Durbin Calls For Regulation of E-Cigarettes Following CDC Report on Liquid Nicotine Poisonings
CDC report calls e-cigarette use an “emerging public health concern”
[WASHINGTON, DC] – Following a report released today by the Centers for Disease Control and Prevention (CDC) that found a dramatic increase in calls to poison control centers as a result of e-cigarette and liquid nicotine poisonings, U.S. Senator Dick Durbin (D-IL) called on the Office of Information and Regulatory Affairs (OIRA) to promptly complete its review of a proposed rule from the U.S. Food and Drug Administration (FDA), which would expand the FDA’s regulatory authority over tobacco products, including e-cigarettes.
“This week – April 1 – marks six months since the Office of Management and Budget first received a proposed rule to expand the Food and Drug Administration’s regulatory authority to include e-cigarettes,” Durbin said. “In those six months, my colleagues and I have repeatedly called for a prompt, thorough review of this rule so that we can start protecting our children from these candy-flavored poisons. Today’s report by the Centers for Disease Control and Prevention offers evidence of the tragic, negative health outcomes that can occur when e-cigarettes and other nicotine products aren’t regulated. Given the mounting evidence calling into question these products’ safety, a response is overdue.”
Today’s CDC report found that the total number of calls to poison centers involving e-cigarette use have risen dramatically over the last four years. In addition, calls involving e-cigarette use as a proportion of total calls involving either e-cigarettes or cigarettes have also risen – from 0.3% in September 2010 to 41.7% in February 2014.
Last week, in light of mounting evidence that the emerging market of new nicotine delivery products poses serious public health and consumer protection issues, Durbin and six other U.S. Senators called on the Food and Drug Administration (FDA) to move quickly to regulate the rapidly evolving market of e-cigarettes and other nicotine products. More information on the Senators letter to the FDA is available here.
A New York Times report found a dramatic increase in accidental nicotine poisonings, notably among children. The article cited the National Poison Data Systems which recorded 1,351 accidental nicotine poisonings from electronic devices in 2013 - a 300% increase from 2012. Of the cases in 2013, 365 were referred to hospitals, triple the previous year’s number. In addition to health risk posed by the nicotine in these products, the New York Times article cites quality control and manufacturing dangers.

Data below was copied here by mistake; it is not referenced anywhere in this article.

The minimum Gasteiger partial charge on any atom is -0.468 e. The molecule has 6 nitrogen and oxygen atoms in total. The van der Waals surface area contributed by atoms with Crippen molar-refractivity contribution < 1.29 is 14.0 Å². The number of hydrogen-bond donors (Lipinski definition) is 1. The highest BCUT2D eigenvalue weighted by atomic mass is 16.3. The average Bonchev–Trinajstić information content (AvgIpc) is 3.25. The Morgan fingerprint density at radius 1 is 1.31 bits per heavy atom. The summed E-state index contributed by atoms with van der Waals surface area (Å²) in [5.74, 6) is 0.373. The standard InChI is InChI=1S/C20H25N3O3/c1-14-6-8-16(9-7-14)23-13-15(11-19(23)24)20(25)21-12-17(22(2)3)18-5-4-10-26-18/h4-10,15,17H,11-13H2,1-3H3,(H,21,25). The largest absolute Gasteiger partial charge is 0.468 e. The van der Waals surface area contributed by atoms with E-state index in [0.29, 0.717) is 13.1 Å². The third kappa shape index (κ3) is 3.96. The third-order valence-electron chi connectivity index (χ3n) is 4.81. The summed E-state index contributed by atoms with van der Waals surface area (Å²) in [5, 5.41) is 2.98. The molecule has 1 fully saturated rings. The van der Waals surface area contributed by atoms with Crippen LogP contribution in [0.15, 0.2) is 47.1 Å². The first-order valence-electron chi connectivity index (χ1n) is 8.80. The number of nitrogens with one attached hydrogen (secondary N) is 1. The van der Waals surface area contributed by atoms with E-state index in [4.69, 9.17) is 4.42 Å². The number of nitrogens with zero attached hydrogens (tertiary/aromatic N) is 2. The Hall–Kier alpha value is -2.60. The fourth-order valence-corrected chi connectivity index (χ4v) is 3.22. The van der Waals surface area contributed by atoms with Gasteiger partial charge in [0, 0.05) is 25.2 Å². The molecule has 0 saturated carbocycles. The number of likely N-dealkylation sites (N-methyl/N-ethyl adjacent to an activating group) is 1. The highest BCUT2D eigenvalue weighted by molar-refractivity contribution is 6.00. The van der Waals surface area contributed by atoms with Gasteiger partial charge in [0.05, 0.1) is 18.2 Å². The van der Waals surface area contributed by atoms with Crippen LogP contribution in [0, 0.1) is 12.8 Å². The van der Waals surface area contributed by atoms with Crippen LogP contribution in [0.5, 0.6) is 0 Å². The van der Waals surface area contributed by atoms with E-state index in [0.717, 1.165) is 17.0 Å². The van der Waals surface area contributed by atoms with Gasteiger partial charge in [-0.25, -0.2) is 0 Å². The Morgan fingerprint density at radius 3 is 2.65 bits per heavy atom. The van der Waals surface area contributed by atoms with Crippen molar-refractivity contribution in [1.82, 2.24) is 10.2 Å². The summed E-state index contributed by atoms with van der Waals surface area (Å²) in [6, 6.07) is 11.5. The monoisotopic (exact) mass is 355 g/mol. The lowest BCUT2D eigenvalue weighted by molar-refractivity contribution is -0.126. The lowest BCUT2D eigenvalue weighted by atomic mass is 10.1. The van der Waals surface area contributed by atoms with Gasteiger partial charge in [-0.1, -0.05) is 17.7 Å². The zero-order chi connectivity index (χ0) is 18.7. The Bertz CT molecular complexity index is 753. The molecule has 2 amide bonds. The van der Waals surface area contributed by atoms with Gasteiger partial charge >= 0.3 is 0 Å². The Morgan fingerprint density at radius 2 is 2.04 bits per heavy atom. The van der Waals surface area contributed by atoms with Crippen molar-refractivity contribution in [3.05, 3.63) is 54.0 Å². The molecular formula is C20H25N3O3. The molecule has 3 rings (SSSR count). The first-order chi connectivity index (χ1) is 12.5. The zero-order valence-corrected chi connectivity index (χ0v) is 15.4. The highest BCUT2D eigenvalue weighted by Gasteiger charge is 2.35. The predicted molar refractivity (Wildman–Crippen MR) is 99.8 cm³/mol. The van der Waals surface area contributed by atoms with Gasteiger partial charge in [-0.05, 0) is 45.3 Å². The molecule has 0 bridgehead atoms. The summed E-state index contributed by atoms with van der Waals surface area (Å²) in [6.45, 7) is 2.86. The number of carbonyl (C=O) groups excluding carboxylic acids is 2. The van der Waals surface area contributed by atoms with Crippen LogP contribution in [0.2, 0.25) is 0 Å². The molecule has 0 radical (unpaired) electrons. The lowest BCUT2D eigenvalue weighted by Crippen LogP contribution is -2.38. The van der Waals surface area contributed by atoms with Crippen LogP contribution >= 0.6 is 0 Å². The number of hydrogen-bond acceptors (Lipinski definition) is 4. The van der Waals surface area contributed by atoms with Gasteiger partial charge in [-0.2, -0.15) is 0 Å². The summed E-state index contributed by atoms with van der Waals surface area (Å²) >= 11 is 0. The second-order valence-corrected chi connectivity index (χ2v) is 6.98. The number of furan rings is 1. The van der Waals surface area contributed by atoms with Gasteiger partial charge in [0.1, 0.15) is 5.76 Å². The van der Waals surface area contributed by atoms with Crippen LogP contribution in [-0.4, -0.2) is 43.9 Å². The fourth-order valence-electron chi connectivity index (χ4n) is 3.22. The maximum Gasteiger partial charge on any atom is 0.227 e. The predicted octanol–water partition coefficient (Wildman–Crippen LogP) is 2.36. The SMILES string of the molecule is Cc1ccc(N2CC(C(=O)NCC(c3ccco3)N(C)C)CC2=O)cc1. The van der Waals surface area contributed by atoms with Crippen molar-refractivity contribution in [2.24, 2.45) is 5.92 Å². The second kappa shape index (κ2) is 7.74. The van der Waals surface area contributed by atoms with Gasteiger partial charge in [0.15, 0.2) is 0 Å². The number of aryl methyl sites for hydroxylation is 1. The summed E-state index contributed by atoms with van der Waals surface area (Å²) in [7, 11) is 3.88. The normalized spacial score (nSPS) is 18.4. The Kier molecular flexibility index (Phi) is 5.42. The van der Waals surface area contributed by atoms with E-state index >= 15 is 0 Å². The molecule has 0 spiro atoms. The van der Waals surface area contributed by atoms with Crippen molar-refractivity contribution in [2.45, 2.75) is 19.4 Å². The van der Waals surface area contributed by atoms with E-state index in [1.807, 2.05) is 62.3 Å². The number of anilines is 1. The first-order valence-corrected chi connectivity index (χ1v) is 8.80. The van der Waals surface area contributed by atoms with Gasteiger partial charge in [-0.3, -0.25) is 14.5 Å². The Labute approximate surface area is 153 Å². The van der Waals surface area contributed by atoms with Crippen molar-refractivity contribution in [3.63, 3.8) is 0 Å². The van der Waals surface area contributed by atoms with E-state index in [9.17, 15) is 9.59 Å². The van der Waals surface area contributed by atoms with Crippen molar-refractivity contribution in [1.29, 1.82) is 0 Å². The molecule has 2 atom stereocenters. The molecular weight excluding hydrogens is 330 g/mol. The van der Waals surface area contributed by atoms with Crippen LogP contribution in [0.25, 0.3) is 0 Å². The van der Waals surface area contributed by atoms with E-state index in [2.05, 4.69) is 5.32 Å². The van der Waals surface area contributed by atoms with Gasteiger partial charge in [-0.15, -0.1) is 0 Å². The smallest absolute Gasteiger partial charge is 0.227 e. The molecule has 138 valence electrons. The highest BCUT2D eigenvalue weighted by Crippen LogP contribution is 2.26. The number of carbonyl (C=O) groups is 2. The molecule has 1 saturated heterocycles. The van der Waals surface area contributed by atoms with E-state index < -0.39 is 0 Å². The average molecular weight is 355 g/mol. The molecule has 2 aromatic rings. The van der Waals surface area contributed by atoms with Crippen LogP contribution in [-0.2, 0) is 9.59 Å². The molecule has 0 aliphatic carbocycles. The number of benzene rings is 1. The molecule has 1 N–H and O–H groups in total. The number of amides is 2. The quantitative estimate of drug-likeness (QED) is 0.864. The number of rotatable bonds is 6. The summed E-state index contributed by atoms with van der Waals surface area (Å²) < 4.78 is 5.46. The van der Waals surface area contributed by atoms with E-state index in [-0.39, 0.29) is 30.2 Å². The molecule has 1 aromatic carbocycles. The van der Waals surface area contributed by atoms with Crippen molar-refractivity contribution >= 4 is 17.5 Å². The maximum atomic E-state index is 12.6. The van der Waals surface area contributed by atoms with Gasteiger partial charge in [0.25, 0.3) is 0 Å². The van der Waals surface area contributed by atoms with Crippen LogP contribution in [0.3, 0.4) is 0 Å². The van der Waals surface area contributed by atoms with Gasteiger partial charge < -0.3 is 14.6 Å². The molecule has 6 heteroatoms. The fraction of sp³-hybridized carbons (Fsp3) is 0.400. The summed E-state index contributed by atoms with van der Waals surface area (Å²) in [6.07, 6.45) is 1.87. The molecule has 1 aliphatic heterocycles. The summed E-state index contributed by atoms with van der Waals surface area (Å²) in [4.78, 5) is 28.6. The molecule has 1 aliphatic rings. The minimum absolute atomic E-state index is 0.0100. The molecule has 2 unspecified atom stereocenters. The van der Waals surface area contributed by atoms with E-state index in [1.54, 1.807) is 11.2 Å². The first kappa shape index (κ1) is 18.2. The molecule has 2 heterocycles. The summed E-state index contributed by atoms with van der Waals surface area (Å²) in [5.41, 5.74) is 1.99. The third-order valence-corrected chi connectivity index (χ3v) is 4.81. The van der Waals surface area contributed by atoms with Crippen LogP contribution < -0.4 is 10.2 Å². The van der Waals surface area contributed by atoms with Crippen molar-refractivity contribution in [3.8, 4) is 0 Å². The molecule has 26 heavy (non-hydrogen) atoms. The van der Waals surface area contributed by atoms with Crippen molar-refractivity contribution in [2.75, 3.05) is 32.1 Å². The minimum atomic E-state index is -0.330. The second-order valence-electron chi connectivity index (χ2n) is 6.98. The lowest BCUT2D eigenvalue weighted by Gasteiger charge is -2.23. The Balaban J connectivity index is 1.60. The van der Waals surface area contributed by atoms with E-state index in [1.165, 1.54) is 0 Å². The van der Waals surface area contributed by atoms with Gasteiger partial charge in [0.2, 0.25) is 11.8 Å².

The CDC released a report last year highlighting the growing popularity of electronic cigarettes – or “e-cigs” – which have more than doubled in use among high school students since the 2011-2012 school year. According to the report, 1.8 million middle and high school students nationwide have tried e-cigarettes, and over 75% of them have also smoked traditional cigarettes. More information on that report is available here.
In December 2013, Durbin, and U.S. Senators Sherrod Brown (D-RI), Edward J. Markey (D-MA), and Barbara Boxer (D-CA) called on the Office of Management and Budget (OMB) to promptly complete its review of a proposed rule from the FDA, which would expand the FDA’s regulatory authority over tobacco products. A copy of that letter is available here.
In April 2013, Durbin and U.S. Senators Frank Lautenberg (D-NJ), Richard Blumenthal (D-CT), Sherrod Brown (D-OH), and Jack Reed (D-RI) called on the FDA to issue “deeming regulations” asserting regulatory authority over tobacco products, such as electronic cigarettes, and to restrict the sale, distribution and marketing of e-cigarettes and other nicotine products to children and young adults. A copy of that letter is available here.
Previous Article Next Article